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This paper proposes N , a compact extension of the calculus to model dynamic binding, where variables are labelled by names, and where arguments are passed to functions along named channels. The resulting formalism preserves familiar properties of the calculus, has a Currystyle type inference system, and has a formal notion of compatibility for reasoning about extensible environments. It can encode record and record extensions, as well as firstclass contexts with contextfilling operations, and therefore provides a basic framework for expressing a wide range of namebased coordination mechanisms. An experimental functional language based on N illustrates the exploitation of dynamic binding in programming language design. 1 Introduction Computer systems are required to be increasingly "open"  able to dynamically interact with other, possibly unknown or weakly specified systems, and able to coordinate together a global computation. In order to follow this evolution, computational models pay ever increasing attention to notions such as concurrency and distribution. However, open systems also often depend on another concept, more or less orthogonal to the previous ones, and which seems to have been less investigated in theoretical studies: dynamic binding.
Reasoning about Functions with Effects
 See Gordon and Pitts
, 1997
"... ing and using (Lunif) we have that any two lambdas that are everywhere undefined are equivalent. The classic example of an everywhere undefined lambda is Bot 4 = x:app(x:app(x; x); x:app(x; x)) In f , another example of an everywhere undefined lambda is the "doforever" loop. Do 4 = f:Yv(Dox ..."
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Cited by 13 (1 self)
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ing and using (Lunif) we have that any two lambdas that are everywhere undefined are equivalent. The classic example of an everywhere undefined lambda is Bot 4 = x:app(x:app(x; x); x:app(x; x)) In f , another example of an everywhere undefined lambda is the "doforever" loop. Do 4 = f:Yv(Dox:Do(f(x)) By the recursive definition, for any lambda ' and value v Do(')(v) \Gamma!Ø Do(')('(v)) Reasoning about Functions with Effects 21 In f , either '(v) \Gamma!Ø v 0 for some v 0 or '(v) is undefined. In the latter case the computation is undefined since the redex is undefined. In the former case, the computation reduces to Do(')(v 0 ) and on we go. The argument for undefinedness of Bot relies only on the (app) rule and will be valid in any uniform semantics. In contrast the argument for undefinedness of Do(') relies on the (fred.isdef) property of f . Functional Streams We now illustrate the use of (Lunifsim) computation to reason about streams represented as functions ...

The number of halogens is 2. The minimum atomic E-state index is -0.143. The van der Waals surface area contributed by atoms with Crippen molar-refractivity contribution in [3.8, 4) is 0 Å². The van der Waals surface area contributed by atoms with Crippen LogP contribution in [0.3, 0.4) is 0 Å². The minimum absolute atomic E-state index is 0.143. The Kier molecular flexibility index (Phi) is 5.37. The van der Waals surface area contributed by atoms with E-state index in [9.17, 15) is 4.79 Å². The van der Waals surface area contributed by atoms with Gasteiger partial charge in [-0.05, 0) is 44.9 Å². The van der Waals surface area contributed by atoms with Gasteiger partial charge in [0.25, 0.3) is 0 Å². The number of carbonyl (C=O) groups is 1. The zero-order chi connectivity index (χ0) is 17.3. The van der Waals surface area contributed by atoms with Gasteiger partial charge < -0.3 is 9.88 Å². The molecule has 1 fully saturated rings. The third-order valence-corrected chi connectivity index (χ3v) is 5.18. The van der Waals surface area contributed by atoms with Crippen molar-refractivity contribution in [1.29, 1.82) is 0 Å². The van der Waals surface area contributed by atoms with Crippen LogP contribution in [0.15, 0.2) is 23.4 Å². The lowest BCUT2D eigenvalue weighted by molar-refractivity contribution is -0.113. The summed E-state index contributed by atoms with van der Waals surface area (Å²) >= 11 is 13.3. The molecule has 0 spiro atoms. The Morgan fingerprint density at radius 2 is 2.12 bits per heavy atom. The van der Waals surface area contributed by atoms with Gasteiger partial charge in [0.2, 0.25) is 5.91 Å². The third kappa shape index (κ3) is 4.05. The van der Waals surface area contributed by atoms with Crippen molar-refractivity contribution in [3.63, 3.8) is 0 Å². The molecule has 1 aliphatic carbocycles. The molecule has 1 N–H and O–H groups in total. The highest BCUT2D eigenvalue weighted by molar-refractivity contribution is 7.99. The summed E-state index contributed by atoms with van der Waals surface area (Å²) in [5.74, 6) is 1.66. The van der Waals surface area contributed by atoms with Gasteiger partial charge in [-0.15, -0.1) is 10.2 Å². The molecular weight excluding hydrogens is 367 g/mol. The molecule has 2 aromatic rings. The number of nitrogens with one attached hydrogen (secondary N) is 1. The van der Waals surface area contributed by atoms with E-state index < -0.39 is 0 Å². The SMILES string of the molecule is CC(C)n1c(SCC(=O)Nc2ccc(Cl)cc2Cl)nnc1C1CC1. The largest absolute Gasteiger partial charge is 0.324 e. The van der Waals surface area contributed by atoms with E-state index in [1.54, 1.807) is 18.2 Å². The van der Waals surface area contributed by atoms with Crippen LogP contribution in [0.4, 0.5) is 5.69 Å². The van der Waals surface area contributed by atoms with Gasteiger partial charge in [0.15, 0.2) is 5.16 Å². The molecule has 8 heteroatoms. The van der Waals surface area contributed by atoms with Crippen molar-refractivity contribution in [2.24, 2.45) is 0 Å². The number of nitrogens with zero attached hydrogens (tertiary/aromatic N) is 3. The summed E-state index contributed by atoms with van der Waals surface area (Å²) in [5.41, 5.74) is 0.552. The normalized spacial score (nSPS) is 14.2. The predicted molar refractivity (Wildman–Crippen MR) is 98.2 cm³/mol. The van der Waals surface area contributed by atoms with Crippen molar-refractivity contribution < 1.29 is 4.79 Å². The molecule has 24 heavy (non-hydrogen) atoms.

A Framework for Program Development Based on Schematic Proof
, 1993
"... Often, calculi for manipulating and reasoning about programs can be recast as calculi for synthesizing programs. The difference involves often only a slight shift of perspective: admitting metavariables into proofs. We propose that such calculi should be implemented in logical frameworks that suppor ..."
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Cited by 11 (5 self)
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Often, calculi for manipulating and reasoning about programs can be recast as calculi for synthesizing programs. The difference involves often only a slight shift of perspective: admitting metavariables into proofs. We propose that such calculi should be implemented in logical frameworks that support this kind of proof construction and that such an implementation can unify program verification and synthesis. Our proposal is illustrated with a worked example developed in Paulson's Isabelle system. We also give examples of existent calculi that are closely related to the methodology we are proposing and others that can be profitably recast using our approach.